Soggy ground good for gardeners

Planting in rain allows crops to keep cool on hot days



For the two weeks before Memorial Day weekend, local gardeners could plant vegetables and flowers on bright sunny days. Unfortunately, that kind of weather is not the best for your plants.

On hot days, plants need to respire to keep them cool, just like humans sweat. When we disturb the roots of plants by putting them in the ground, the tiny root hairs that absorb water from the soil get disturbed and can’t do their job. This means the plant often cannot get enough moisture to keep the leaves full, and they wilt. Thus, your first job after planting on a sunny day is to water your plants.

A better way to set out your plants, however, is to put them in the ground on a soggy wet day. This is probably uncomfortable for you, but it is beneficial for your plants. On wet days, the leaves do not have to respire as much, thus they do not need so much water. Secondly, the ground is already moist, so water is available for your plants immediately.

Unfortunately, however, water probably will run off your collar, down your back and you will also be quite moist — and probably unhappy. Just think how your plants will love your sacrifice and hopefully reward you appropriately.

The other item to avoid after planting is wind. Wind tends to dry out your plants. If you have one or two pieces of glass you can set to windward of your plants, they will love you for it. If you have potted plants, try to avoid exposing them to high winds. They will often blow over, as two of my trees did last week. That spills the dirt out of the plots and disturbs the roots. If you have plants that might blow over, weight the pots down or tie them down. You also can sit on the pot, but that is often not a good idea when the wind blows for several hours or at night.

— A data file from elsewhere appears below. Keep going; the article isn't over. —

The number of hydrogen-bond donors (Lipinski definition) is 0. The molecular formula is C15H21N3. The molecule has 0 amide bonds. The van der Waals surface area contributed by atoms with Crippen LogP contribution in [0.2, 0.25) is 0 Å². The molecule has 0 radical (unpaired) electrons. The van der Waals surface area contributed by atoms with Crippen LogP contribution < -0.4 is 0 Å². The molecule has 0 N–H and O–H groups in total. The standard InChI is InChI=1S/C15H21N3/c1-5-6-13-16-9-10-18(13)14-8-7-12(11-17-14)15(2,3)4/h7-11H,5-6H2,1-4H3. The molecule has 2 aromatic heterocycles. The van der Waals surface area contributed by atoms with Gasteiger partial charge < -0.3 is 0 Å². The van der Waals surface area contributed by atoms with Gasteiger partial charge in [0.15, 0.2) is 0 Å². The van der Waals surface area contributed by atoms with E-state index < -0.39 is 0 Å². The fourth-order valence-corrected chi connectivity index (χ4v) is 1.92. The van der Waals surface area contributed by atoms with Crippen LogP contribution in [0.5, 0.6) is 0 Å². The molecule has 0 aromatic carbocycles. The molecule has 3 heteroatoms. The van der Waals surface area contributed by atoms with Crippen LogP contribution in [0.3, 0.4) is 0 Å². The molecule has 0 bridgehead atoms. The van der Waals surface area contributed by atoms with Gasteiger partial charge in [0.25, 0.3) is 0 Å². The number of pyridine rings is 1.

Some of your new plants will need mesh or netting over them to prevent them from getting eaten. Blueberries, redcurrants and elderberries, for example, should have this protection. Otherwise, squirrels, raccoons and birds will eat them before you can enjoy them. Smaller plants, such as lettuce and peas, should also be covered. I find rabbits and voles seem to like both, and demolish them as soon as I put them out.

Later in the year, when the corn is almost ready, the raccoons seem to know when I am about to pick it. They shred the ears the day before I go out for it. By covering it and making the garden look like Fort Knox, I can prevent animal depredations.

This season, I’ve planted a few exotics. Curry plants, Shishito peppers, lentils, lemon grass and galangal will grace the garden. I’ve also added several different types of squash, including Lakota, Red Kuri and Rouge vif D’Etampes, to grow alongside the butternut and acorn squash.

It will be interesting to see how the garden turns out.